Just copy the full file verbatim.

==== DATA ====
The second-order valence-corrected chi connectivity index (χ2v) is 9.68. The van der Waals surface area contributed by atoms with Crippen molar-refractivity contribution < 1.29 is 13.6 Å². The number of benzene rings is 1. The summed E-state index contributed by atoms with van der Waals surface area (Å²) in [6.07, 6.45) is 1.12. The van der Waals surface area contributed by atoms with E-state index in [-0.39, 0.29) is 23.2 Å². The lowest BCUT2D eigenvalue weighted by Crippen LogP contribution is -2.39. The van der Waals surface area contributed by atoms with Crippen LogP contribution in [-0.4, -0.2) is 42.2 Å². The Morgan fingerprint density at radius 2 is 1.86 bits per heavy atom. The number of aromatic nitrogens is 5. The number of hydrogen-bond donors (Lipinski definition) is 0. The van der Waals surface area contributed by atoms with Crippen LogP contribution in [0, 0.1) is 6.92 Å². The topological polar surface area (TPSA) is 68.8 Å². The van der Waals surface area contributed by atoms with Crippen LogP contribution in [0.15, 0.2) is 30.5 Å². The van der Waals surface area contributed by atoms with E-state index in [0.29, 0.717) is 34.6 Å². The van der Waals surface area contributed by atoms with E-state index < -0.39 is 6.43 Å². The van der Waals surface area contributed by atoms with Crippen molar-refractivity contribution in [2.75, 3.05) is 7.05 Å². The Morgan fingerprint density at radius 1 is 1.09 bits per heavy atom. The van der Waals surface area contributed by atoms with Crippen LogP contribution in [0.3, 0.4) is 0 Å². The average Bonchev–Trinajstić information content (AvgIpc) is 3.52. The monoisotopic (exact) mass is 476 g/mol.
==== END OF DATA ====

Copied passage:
The second-order valence-corrected chi connectivity index (χ2v) is 9.68. The van der Waals surface area contributed by atoms with Crippen molar-refractivity contribution < 1.29 is 13.6 Å². The number of benzene rings is 1. The summed E-state index contributed by atoms with van der Waals surface area (Å²) in [6.07, 6.45) is 1.12. The van der Waals surface area contributed by atoms with E-state index in [-0.39, 0.29) is 23.2 Å². The lowest BCUT2D eigenvalue weighted by Crippen LogP contribution is -2.39. The van der Waals surface area contributed by atoms with Crippen LogP contribution in [-0.4, -0.2) is 42.2 Å². The Morgan fingerprint density at radius 2 is 1.86 bits per heavy atom. The number of aromatic nitrogens is 5. The number of hydrogen-bond donors (Lipinski definition) is 0. The van der Waals surface area contributed by atoms with Crippen LogP contribution in [0, 0.1) is 6.92 Å². The topological polar surface area (TPSA) is 68.8 Å². The van der Waals surface area contributed by atoms with Crippen LogP contribution in [0.15, 0.2) is 30.5 Å². The van der Waals surface area contributed by atoms with E-state index in [0.29, 0.717) is 34.6 Å². The van der Waals surface area contributed by atoms with E-state index < -0.39 is 6.43 Å². The van der Waals surface area contributed by atoms with Crippen molar-refractivity contribution in [2.75, 3.05) is 7.05 Å². The Morgan fingerprint density at radius 1 is 1.09 bits per heavy atom. The van der Waals surface area contributed by atoms with Crippen LogP contribution in [0.3, 0.4) is 0 Å². The average Bonchev–Trinajstić information content (AvgIpc) is 3.52. The monoisotopic (exact) mass is 476 g/mol.